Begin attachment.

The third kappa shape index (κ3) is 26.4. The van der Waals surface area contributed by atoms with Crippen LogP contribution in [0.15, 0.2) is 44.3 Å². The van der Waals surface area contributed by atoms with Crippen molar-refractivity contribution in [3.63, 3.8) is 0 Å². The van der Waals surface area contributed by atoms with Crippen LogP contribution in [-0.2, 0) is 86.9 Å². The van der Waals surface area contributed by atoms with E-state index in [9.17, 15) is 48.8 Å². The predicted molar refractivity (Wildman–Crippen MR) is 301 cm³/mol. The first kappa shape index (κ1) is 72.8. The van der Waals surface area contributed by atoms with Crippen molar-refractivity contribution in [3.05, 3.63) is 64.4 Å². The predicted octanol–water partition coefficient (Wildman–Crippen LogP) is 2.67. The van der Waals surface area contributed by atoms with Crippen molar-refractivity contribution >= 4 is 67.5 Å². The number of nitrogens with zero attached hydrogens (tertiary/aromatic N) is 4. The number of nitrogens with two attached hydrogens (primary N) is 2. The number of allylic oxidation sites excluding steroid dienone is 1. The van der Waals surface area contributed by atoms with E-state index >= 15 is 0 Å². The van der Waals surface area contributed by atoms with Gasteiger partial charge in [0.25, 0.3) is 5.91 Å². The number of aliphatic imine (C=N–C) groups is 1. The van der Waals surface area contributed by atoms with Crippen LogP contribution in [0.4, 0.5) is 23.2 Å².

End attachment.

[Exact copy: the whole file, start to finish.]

The third kappa shape index (κ3) is 26.4. The van der Waals surface area contributed by atoms with Crippen LogP contribution in [0.15, 0.2) is 44.3 Å². The van der Waals surface area contributed by atoms with Crippen molar-refractivity contribution in [3.63, 3.8) is 0 Å². The van der Waals surface area contributed by atoms with Crippen LogP contribution in [-0.2, 0) is 86.9 Å². The van der Waals surface area contributed by atoms with E-state index in [9.17, 15) is 48.8 Å². The predicted molar refractivity (Wildman–Crippen MR) is 301 cm³/mol. The first kappa shape index (κ1) is 72.8. The van der Waals surface area contributed by atoms with Crippen molar-refractivity contribution in [3.05, 3.63) is 64.4 Å². The predicted octanol–water partition coefficient (Wildman–Crippen LogP) is 2.67. The van der Waals surface area contributed by atoms with Crippen molar-refractivity contribution >= 4 is 67.5 Å². The number of nitrogens with zero attached hydrogens (tertiary/aromatic N) is 4. The number of nitrogens with two attached hydrogens (primary N) is 2. The number of allylic oxidation sites excluding steroid dienone is 1. The van der Waals surface area contributed by atoms with E-state index >= 15 is 0 Å². The van der Waals surface area contributed by atoms with Gasteiger partial charge in [0.25, 0.3) is 5.91 Å². The number of aliphatic imine (C=N–C) groups is 1. The van der Waals surface area contributed by atoms with Crippen LogP contribution in [0.4, 0.5) is 23.2 Å².